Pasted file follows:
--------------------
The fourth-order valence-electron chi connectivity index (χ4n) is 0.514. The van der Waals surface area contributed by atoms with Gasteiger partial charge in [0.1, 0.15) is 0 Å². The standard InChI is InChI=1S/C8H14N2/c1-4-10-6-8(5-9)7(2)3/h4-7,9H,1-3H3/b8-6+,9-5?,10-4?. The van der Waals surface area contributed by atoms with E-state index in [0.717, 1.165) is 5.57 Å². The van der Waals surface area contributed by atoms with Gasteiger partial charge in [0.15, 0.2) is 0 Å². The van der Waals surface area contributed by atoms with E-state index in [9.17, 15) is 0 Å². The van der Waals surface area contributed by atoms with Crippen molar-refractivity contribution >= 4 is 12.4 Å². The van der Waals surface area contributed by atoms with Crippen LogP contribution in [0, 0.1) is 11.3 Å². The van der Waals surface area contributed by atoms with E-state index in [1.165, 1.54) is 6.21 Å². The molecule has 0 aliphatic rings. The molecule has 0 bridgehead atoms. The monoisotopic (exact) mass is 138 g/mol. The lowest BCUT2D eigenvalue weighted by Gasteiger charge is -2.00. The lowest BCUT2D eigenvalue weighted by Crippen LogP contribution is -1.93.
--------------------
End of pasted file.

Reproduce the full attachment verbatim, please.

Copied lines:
The fourth-order valence-electron chi connectivity index (χ4n) is 0.514. The van der Waals surface area contributed by atoms with Gasteiger partial charge in [0.1, 0.15) is 0 Å². The standard InChI is InChI=1S/C8H14N2/c1-4-10-6-8(5-9)7(2)3/h4-7,9H,1-3H3/b8-6+,9-5?,10-4?. The van der Waals surface area contributed by atoms with E-state index in [0.717, 1.165) is 5.57 Å². The van der Waals surface area contributed by atoms with Gasteiger partial charge in [0.15, 0.2) is 0 Å². The van der Waals surface area contributed by atoms with E-state index in [9.17, 15) is 0 Å². The van der Waals surface area contributed by atoms with Crippen molar-refractivity contribution >= 4 is 12.4 Å². The van der Waals surface area contributed by atoms with Crippen LogP contribution in [0, 0.1) is 11.3 Å². The van der Waals surface area contributed by atoms with E-state index in [1.165, 1.54) is 6.21 Å². The molecule has 0 aliphatic rings. The molecule has 0 bridgehead atoms. The monoisotopic (exact) mass is 138 g/mol. The lowest BCUT2D eigenvalue weighted by Gasteiger charge is -2.00. The lowest BCUT2D eigenvalue weighted by Crippen LogP contribution is -1.93.